After those two years, though, Rus realized something. “Teaching Torah informs me, it informs who I am. Without it, without giving over and inspiring others, I found it difficult to be inspired, to produce paintings with depth, passion, and emotion. I needed teaching; not as a job, but in order to keep me inspired.

“The tests, grading, and paperwork parts are harder for my creative personality. I have to push myself,” she admits. But she sticks to it because teaching keeps her plugged into inspiration.

One theme that’s particularly prominent in Rus’s work is tefillah, and her favorite painting — the one that hangs in her own living room, right where she davens each morning — is titled Tefillah Moves Worlds, portraying a tallis-clad man absorbed in prayer before the Kosel.

“Tefillah is everything,” Rus says. “Without it, you can’t survive one minute. Whether it’s formal tefillah or just talking to Hashem, it’s the source of everything.”

Rus lives by these values, and that passion is reflected in her work. “From the moment I wake up until the end of the day, I know there’s nothing I can accomplish without Him,” she says. “Hashem is the one who sends ideas, Who guides my paintbrush.”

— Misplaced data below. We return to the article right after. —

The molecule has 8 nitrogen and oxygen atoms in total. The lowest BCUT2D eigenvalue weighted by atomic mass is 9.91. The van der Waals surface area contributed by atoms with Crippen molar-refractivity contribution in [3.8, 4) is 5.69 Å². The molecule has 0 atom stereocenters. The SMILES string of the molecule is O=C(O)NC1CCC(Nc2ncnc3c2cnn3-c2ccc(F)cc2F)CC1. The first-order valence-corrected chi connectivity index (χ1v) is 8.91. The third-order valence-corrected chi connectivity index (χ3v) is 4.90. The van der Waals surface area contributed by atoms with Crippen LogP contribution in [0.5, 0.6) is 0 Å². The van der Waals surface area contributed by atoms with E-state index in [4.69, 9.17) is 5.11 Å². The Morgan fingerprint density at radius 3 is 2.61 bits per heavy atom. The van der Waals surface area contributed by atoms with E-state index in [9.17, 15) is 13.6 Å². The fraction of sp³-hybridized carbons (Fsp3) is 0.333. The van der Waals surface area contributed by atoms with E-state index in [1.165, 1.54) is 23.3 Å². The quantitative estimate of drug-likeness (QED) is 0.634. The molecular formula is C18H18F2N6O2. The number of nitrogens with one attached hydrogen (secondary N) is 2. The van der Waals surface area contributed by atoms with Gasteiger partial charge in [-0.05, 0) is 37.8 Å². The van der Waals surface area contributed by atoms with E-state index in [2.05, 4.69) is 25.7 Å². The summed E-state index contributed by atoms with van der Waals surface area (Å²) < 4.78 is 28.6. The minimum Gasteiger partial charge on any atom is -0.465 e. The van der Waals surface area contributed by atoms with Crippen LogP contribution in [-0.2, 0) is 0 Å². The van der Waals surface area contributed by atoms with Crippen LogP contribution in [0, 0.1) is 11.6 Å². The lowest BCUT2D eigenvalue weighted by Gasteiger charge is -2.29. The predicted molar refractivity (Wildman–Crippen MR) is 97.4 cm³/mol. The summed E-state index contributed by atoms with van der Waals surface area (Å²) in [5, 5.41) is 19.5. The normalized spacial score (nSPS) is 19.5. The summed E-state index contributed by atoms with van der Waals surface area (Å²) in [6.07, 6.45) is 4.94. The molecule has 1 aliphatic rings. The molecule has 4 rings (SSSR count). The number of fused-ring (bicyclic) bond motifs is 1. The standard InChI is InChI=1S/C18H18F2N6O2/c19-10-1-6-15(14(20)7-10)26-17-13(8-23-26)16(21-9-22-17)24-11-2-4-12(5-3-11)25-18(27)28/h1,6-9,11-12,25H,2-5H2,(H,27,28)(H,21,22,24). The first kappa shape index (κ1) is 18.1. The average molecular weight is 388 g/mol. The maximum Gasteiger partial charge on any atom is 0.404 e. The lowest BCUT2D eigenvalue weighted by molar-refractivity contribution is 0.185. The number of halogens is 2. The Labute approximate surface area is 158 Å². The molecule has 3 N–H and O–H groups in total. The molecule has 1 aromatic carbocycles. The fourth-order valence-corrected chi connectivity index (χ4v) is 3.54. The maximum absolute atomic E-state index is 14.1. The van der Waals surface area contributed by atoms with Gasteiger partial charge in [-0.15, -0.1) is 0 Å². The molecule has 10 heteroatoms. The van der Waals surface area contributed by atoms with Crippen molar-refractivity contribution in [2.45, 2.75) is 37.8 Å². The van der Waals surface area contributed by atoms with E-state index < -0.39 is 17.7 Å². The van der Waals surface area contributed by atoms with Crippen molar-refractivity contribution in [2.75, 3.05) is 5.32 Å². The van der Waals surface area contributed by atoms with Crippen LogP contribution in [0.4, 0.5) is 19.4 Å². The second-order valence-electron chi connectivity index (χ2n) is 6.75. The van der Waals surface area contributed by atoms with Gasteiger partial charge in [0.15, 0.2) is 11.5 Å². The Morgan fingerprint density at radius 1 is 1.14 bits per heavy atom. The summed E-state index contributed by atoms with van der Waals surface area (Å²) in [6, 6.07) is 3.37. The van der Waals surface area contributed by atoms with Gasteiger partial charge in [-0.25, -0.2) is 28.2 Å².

Rus painted this particular piece layer by layer, developing the final idea as she worked. “When I was finished, I just felt that this one was special,” she says. “I’ve done so many paintings, but this was the one that made me actually trust myself as an artist. It put me in a different space.”

And every day, when she davens, the message continues to inspire her.

The meaning behind each painting is important to Rus, and it excites her when buyers pick up on the nuanced messages she’s poured into the paints.

“A customer once commissioned a painting of a Kosel, but she wanted it huge and very abstract,” Rus says. “I wanted to portray the light and kedushah of Hashem’s presence emanating from the Kosel, so in the middle, I created a light effect. Then I added the people in the foreground, because all that abstract color needed neutralizing. The people are black and silver, to match the decor of the house. It balanced it out.”

When the customer received the painting, she immediately told Rus, “Wow, I love how you’ve shown the curtain lifting and Hashem’s presence shining through.” That was very meaningful feedback, because it was exactly what Rus had had in mind.

Finding Their Stories

Customers don’t always perceive the deep meaning she attaches to each painting. And that’s fine too.

“I don’t want to impose myself,” Rus says. “When I work, I blend the abstract with the impressionism so that I leave enough of an opening for the viewer to interpret it their own way. Every person should be able to find something of themselves inside it, read their own story.”